Never Again: The Political Lessons of Repression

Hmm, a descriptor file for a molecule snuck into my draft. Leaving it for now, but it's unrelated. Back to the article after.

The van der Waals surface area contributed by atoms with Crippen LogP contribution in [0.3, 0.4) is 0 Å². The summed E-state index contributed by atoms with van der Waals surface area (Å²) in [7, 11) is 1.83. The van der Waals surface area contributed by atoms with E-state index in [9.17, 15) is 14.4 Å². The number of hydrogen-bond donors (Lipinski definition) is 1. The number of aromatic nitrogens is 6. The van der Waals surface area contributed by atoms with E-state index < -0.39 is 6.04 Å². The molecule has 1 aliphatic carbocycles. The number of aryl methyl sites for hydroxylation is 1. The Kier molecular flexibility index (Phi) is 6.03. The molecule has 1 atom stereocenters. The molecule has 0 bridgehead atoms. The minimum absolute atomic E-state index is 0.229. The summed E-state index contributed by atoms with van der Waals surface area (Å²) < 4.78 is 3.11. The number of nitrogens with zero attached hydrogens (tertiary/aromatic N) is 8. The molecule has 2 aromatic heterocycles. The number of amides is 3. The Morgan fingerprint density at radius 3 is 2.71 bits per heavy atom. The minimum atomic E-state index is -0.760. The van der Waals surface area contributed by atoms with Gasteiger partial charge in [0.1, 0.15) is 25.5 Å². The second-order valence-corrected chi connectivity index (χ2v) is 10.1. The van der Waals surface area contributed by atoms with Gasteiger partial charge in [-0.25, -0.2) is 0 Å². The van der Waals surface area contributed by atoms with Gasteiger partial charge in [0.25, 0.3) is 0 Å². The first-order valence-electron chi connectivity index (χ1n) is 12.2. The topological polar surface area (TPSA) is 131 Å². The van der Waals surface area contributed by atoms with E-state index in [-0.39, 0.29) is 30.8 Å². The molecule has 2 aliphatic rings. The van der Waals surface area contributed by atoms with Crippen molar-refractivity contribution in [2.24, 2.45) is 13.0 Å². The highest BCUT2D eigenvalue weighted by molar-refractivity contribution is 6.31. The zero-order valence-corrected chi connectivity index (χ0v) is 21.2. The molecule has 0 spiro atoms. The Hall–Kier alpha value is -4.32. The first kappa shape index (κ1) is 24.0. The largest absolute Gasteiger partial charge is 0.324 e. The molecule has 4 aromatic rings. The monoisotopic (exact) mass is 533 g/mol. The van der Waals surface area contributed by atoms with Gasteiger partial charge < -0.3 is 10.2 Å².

Abstract: What political lessons do victims of extreme repression learn and pass on to their children? This project explores how the personal experience of repression may change the political attitudes of survivors and their descendants in two distinct and competing ways. First, experiences of repression could engender empathy toward other victims, making survivors of repression (and their descendants) more supportive of oppressed outgroups. On the other hand, experiences of repression could heighten levels of fear such that the future security of the group becomes paramount. This could make these individuals less supportive of other repressed groups, if they believe these groups constitute some type of threat. In this study, we explore these two divergent effects in the context of the Jewish experience of the Holocaust and their commitment to the abstract principle of ‘never again.’ Specifically, we use a survey experiment among American Jews (including survivors, descendants, and those with no family connection to the Holocaust), priming empathy or threat considerations and then measuring support for US acceptance of Syrian refugees, and other outgroup political attitudes.
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